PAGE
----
And that'll be an interesting story down south.

That huge expanse of in that range expansion during those decades took place also during the decades where especially in the US we had the greatest amount of predator control and removal taking place.

And more coyotes are killed in any other mamillian predator even though the the targets wolves and mountain lions and bears, more coyotes were killed but unlike those larger kind of animals that were actually exterminated from most of the west, coyotes increased in number.

It's an important lesson there and even today we're still talking about coyotes and that's a current picture.

Over in the US we have a federal agency USDA Wildlife services in charge or is charged with the responsibility of controlling predators for livestock predation.

So they kill about 80,000 coyotes or a little bit more each year that's reported and is probably more that aren't for one reason or another.

In addition to the the the governmental agency that we have, the actual fur harvesting and hunting takes place in most states.

It's year round hunting you can you can kill coyotes any day of the year.

You can you can kills many as you want.

There's for game animal they are the least protected animal in the states.

And of course if your bounties and things like that.

If we just look it pelts that are turned in and you're looking at a little over 300,000 annually but that's not including all the animals that are not turned in terms of pelts it's an underestimate.

These numbers don't include all of the the nuisance kills inadvertent kills and other things and there's thousands of those as well.

Then finally if you combine all those together and you put in a few other finagle factors most people agree that somewhere between 500,000 to 800,000 coytoes are killed every year in North America.

They handle that just fine.

That's no problem for coyotes.

They don't need that kind of, any kind of protection.

That's what's going on in fact I'm not responsible for this estimate I haven't verified it I haven't done the math but it does seem about right that roughly a half a million killed it's about one every minute throughout the year.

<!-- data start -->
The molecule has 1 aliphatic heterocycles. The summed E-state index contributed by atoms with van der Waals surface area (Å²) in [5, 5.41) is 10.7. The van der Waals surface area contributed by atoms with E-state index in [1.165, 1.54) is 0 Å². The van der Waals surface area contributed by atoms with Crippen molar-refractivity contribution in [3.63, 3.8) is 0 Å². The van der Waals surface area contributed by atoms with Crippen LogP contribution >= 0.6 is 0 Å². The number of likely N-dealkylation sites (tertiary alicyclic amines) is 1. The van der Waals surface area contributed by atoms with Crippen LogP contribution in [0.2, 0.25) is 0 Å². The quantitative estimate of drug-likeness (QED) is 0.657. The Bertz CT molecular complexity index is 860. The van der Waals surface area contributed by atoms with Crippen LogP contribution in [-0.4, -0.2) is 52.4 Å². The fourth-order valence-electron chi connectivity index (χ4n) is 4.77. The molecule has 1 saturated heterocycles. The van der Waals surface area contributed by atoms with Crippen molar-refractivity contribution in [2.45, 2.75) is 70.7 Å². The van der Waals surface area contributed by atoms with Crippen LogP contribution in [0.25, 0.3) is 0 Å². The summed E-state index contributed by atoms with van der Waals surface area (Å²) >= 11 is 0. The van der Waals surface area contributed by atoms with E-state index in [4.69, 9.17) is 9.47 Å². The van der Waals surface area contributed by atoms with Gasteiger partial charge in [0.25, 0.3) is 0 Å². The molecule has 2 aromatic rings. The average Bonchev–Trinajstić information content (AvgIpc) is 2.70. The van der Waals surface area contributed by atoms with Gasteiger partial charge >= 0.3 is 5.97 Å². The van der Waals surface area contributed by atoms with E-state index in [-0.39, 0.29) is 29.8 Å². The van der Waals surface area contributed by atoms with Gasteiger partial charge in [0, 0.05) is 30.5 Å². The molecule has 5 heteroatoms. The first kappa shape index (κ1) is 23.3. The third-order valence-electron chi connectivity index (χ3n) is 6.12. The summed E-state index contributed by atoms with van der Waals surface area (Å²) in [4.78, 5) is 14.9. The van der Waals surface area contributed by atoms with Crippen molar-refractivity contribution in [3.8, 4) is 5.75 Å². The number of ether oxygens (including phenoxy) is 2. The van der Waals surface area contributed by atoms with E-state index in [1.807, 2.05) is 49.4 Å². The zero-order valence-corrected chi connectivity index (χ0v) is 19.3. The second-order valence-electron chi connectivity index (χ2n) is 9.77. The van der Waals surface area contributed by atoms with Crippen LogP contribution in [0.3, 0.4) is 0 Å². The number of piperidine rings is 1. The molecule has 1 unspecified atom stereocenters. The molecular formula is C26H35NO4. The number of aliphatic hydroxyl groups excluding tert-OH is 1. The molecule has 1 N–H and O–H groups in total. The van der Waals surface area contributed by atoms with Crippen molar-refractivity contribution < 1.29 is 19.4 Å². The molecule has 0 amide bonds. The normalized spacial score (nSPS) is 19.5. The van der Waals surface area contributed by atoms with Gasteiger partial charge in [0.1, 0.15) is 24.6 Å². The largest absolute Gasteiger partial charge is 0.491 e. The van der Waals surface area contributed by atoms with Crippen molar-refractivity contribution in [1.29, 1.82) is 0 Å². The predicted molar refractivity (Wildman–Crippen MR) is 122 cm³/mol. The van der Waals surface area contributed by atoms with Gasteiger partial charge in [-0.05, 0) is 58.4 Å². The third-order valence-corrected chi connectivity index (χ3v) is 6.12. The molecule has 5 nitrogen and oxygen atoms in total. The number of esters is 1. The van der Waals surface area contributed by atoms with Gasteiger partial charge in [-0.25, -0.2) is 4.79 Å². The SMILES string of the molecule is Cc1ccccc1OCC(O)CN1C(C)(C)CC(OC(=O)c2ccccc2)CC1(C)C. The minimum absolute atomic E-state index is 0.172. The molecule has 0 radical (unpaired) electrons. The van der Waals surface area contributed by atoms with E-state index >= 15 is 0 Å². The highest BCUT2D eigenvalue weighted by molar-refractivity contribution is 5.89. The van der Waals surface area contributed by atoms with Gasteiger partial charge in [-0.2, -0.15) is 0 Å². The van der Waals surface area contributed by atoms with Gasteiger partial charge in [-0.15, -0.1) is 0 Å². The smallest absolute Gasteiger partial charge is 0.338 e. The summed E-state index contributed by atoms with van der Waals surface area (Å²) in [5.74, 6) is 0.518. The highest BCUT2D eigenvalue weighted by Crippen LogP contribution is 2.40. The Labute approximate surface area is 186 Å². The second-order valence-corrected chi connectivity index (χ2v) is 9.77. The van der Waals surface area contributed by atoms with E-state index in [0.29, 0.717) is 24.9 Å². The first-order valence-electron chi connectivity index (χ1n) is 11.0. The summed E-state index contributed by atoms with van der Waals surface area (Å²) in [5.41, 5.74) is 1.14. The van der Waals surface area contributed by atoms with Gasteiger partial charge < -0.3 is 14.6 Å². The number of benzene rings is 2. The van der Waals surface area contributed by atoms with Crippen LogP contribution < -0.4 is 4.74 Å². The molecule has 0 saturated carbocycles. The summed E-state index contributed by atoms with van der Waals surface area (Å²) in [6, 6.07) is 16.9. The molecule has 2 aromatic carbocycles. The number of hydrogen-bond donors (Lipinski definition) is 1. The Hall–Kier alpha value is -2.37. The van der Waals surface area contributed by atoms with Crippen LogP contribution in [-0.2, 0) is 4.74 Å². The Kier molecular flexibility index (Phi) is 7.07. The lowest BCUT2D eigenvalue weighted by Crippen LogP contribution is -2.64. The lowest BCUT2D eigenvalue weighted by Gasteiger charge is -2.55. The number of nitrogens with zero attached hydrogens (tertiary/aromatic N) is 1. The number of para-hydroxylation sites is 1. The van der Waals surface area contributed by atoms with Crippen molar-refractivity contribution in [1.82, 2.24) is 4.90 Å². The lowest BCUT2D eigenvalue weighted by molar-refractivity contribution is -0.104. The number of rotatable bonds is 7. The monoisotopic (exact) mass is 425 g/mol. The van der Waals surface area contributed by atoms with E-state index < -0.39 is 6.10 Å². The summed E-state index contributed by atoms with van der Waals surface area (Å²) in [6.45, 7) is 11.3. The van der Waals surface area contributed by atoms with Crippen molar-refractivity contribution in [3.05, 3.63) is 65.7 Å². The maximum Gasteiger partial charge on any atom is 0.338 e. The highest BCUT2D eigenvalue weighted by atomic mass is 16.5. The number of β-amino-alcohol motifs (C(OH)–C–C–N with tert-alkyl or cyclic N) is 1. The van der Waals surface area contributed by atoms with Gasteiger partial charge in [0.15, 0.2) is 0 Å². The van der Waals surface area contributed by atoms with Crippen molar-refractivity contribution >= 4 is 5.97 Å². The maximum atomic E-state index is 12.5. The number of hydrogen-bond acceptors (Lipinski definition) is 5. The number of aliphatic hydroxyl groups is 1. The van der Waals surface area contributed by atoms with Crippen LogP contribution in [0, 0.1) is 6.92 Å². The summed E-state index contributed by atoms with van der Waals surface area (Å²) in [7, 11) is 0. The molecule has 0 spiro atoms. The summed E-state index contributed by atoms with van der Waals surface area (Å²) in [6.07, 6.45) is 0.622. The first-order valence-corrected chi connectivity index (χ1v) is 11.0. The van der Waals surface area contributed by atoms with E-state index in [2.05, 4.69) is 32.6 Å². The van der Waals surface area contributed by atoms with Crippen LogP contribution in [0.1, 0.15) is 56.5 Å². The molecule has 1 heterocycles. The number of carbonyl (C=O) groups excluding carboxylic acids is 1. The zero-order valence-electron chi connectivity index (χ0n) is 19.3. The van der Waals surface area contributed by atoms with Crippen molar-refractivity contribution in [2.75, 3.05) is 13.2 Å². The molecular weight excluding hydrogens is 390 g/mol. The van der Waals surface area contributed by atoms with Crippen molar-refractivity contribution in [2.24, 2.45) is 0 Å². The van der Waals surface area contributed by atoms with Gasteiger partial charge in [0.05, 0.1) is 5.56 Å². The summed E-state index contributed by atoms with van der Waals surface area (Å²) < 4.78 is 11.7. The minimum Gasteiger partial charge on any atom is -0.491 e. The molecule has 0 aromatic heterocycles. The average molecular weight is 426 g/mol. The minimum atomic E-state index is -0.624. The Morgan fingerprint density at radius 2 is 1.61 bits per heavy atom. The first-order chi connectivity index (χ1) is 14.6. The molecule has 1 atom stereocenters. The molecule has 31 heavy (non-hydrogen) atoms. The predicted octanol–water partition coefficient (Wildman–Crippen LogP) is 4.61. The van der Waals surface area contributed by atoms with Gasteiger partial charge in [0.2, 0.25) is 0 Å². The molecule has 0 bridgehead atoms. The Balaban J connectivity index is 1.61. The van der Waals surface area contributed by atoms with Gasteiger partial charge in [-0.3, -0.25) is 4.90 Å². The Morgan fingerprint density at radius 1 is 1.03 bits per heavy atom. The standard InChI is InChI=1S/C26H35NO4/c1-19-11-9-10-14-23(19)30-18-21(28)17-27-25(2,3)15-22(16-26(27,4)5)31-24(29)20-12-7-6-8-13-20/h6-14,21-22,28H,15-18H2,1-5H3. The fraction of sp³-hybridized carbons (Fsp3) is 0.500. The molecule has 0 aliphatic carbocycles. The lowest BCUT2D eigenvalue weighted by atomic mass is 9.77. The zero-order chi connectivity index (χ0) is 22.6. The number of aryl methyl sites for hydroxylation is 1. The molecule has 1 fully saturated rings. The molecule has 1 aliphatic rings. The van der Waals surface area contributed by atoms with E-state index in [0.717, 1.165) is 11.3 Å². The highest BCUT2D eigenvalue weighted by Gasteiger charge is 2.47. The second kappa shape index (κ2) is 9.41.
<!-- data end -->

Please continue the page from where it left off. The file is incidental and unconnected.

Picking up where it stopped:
That's the kind of pressure that they're experiencing from us on a regular basis and they've been experiencing out for many many decades.

What we've done is we created in an animal that was already well adapted for that kind of persecution even before European colonists came here but we've made it even made them better and they're really good at it.

And it also primed them to be able to exploit new novel environments like cities.

So that's a picture of one of our our urban animals mousing and they're really good at variety of different things but hunting and chasing rodents is actually one of the best things that they do.

That does make up most of their diet across the range including in city's.

But it's a good example I want to show you one of our animals mousing.

This is gonna be just outside of what we call Medieval Times.

That's a restaurant that's a castle and if you've ever heard of Medieval Times but this is the medieval times coyote.

She is mousing across from the parking lot.

I'll start it I want you to know this is an in the middle of winter and when I start this video she's looking for rodents well she's listening for them look at the snow.

The snow's completely undisturbed and then this is what she does.

She can't see anything.